Animal Production Science Animal Production Science Society
Food, fibre and pharmaceuticals from animals
RESEARCH ARTICLE

Effect of sorghum ergot (Claviceps africana) on the performance of steers (Bos taurus) in a feedlot

Barry J. Blaney A C , Stuart R. McLennan A , Jim F. Kidd A , John A. Connell A , Ross A. McKenzie A and Jeff A. Downing B

A Department of Employment, Economic Development and Innovation, LMB 4, Moorooka, Qld 4105, Australia.

B Department of Animal Science, The University of Sydney, Camden, NSW 2570, Australia.

C Corresponding author. Email: blaneyb@westnet.com.au

Animal Production Science 51(2) 156-166 http://dx.doi.org/10.1071/AN10086
Submitted: 28 May 2010  Accepted: 9 November 2010   Published: 28 January 2011

Abstract

The effect of ergot (Claviceps africana) in naturally infected sorghum was assessed in feedlot rations. Thirty-two Hereford steers (Bos taurus) in individual pens with access to shade were adapted to feedlot conditions and then offered one of four rations containing 0, 4.4, 8.8 or 17.6 mg/kg of ergot alkaloids (84% dihydroergosine, 10% dihydroelymoclavine and 6% festuclavine), equivalent to ~0, 10, 20 or 40 g/kg ergot (sclerotia/sphacelia) in the rations. These rations were withdrawn at noon on the second day because of severe hyperthermia and almost complete feed refusal in ergot-fed steers. After recovery on ergot-free rations for 5 days, treatment groups were incrementally introduced, over a further 3–12 days, to rations containing 0, 1.1, 2.2 or 4.4 mg/kg of alkaloids (~0, 2.5, 5 or 10 g/kg ergot, respectively). Relative exposure to ergot was maintained, so that the zero- (control), low-, medium- and high-ergot groups remained so. Steers were individually fed ad libitum, and water was freely available. Steers in all ergot-fed groups had significantly elevated rectal temperatures at 0800–1000 hours, even when the temperature–humidity index was only moderate (~70), and displayed other signs of hyperthermia (increased respiration rate, mouth breathing, excessive salivation and urination), as the temperature–humidity index increased to 73–79 during the day. Plasma prolactin was significantly reduced in ergot-fed groups. Voluntary feed intakes (liveweight basis) of the ergot-fed groups were significantly reduced, averaging 94, 86 and 86%, respectively, of the feed intakes of the control group. Hair coats were rough. While the control steers grew from a mean initial liveweight of 275 kg to a suitable slaughter weight of 455 kg in 17 weeks (growth rate 1.45 kg/day), ergot-fed groups gained only 0.77–1.10 kg/day and took at least 5 weeks longer to reach the slaughter weight, despite removal of ergot at the same time as control steers were sent to slaughter. Sorghum ergot, even at low concentrations (1.1 mg alkaloids/kg feed) is severely detrimental to the performance of steers in the feedlot.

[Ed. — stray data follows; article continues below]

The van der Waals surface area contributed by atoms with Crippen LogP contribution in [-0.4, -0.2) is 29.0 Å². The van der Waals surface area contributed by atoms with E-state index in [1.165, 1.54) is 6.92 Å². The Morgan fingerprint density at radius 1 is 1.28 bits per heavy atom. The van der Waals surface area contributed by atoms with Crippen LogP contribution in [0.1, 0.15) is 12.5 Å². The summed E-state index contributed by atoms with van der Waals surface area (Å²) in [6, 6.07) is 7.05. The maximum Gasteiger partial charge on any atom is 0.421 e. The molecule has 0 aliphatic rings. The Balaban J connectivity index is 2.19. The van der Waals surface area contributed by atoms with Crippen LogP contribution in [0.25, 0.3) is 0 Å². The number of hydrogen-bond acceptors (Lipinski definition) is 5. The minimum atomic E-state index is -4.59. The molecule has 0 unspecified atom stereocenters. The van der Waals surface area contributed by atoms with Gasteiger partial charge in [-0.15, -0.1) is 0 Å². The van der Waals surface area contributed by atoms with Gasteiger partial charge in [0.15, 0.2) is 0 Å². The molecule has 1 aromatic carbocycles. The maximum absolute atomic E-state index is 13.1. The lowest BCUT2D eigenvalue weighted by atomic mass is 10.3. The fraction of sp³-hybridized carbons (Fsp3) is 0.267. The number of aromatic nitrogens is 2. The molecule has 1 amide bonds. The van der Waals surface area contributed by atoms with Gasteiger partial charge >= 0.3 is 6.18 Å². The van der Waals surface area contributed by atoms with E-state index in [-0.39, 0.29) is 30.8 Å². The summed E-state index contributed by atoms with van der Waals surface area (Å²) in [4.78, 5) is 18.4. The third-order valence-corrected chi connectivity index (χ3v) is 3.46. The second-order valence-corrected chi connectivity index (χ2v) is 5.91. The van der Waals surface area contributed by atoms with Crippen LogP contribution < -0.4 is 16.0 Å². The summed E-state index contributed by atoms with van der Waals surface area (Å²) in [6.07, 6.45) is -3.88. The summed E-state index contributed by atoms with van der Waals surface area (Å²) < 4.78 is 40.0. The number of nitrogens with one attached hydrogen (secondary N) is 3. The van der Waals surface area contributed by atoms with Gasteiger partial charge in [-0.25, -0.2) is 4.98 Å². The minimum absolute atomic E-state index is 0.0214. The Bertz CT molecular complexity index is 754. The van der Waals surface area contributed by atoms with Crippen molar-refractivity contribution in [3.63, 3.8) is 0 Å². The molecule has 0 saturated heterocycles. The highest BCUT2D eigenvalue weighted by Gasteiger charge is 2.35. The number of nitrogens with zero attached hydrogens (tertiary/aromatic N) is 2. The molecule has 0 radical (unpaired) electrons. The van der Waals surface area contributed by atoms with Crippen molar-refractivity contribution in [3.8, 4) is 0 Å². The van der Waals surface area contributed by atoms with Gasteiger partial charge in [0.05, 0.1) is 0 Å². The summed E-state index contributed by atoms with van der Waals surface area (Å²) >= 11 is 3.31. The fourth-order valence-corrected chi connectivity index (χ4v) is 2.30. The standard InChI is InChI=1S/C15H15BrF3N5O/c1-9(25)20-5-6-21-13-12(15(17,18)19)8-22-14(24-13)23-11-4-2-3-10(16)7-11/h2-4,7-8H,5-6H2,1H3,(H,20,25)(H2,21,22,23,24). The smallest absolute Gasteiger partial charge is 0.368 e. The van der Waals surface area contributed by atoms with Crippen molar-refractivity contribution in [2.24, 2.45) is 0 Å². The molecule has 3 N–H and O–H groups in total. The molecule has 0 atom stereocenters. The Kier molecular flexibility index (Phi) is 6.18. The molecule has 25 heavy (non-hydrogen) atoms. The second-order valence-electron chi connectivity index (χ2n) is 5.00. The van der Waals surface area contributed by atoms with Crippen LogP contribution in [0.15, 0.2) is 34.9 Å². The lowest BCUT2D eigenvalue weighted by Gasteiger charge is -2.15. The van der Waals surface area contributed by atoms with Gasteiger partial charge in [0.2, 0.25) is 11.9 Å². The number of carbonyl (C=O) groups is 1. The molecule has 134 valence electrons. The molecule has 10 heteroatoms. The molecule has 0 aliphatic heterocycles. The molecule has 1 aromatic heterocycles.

Additional keywords: fungus, mycotoxin.


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